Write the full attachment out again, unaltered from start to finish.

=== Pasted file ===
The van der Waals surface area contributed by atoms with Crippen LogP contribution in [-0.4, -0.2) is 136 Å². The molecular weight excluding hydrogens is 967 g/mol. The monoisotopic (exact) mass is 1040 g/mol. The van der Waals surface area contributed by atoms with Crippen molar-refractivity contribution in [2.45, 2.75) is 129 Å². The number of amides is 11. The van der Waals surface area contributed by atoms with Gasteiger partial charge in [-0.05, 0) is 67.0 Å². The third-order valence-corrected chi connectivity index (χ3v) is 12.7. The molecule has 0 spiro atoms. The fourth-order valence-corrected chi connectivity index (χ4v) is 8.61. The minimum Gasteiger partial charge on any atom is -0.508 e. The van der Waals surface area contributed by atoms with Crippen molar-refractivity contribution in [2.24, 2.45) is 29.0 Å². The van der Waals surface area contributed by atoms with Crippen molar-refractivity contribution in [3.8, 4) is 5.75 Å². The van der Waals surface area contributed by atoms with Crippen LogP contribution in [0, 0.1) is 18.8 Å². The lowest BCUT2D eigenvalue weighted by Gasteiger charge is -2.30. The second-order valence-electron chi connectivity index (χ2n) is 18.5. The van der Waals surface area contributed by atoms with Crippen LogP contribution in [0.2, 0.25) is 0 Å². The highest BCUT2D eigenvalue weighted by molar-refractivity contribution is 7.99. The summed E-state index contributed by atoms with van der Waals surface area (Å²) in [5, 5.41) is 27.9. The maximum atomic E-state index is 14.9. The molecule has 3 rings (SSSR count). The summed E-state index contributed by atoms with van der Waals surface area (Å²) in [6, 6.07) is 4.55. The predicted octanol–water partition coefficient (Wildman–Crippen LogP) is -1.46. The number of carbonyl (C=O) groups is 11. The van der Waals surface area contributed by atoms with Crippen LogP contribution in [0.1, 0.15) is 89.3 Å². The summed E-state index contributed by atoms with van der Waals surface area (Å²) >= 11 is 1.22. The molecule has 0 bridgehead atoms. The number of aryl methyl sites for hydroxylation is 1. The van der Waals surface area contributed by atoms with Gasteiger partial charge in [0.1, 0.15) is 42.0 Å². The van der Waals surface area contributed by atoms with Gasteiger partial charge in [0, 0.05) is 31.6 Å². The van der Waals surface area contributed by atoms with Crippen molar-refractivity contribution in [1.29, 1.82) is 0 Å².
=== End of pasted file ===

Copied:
The van der Waals surface area contributed by atoms with Crippen LogP contribution in [-0.4, -0.2) is 136 Å². The molecular weight excluding hydrogens is 967 g/mol. The monoisotopic (exact) mass is 1040 g/mol. The van der Waals surface area contributed by atoms with Crippen molar-refractivity contribution in [2.45, 2.75) is 129 Å². The number of amides is 11. The van der Waals surface area contributed by atoms with Gasteiger partial charge in [-0.05, 0) is 67.0 Å². The third-order valence-corrected chi connectivity index (χ3v) is 12.7. The molecule has 0 spiro atoms. The fourth-order valence-corrected chi connectivity index (χ4v) is 8.61. The minimum Gasteiger partial charge on any atom is -0.508 e. The van der Waals surface area contributed by atoms with Crippen molar-refractivity contribution in [2.24, 2.45) is 29.0 Å². The van der Waals surface area contributed by atoms with Crippen molar-refractivity contribution in [3.8, 4) is 5.75 Å². The van der Waals surface area contributed by atoms with Crippen LogP contribution in [0, 0.1) is 18.8 Å². The lowest BCUT2D eigenvalue weighted by Gasteiger charge is -2.30. The second-order valence-electron chi connectivity index (χ2n) is 18.5. The van der Waals surface area contributed by atoms with Crippen LogP contribution in [0.2, 0.25) is 0 Å². The highest BCUT2D eigenvalue weighted by molar-refractivity contribution is 7.99. The summed E-state index contributed by atoms with van der Waals surface area (Å²) in [5, 5.41) is 27.9. The maximum atomic E-state index is 14.9. The molecule has 3 rings (SSSR count). The summed E-state index contributed by atoms with van der Waals surface area (Å²) in [6, 6.07) is 4.55. The predicted octanol–water partition coefficient (Wildman–Crippen LogP) is -1.46. The number of carbonyl (C=O) groups is 11. The van der Waals surface area contributed by atoms with Crippen LogP contribution in [0.1, 0.15) is 89.3 Å². The summed E-state index contributed by atoms with van der Waals surface area (Å²) >= 11 is 1.22. The molecule has 0 bridgehead atoms. The number of aryl methyl sites for hydroxylation is 1. The van der Waals surface area contributed by atoms with Gasteiger partial charge in [0.1, 0.15) is 42.0 Å². The van der Waals surface area contributed by atoms with Gasteiger partial charge in [0, 0.05) is 31.6 Å². The van der Waals surface area contributed by atoms with Crippen molar-refractivity contribution in [1.29, 1.82) is 0 Å².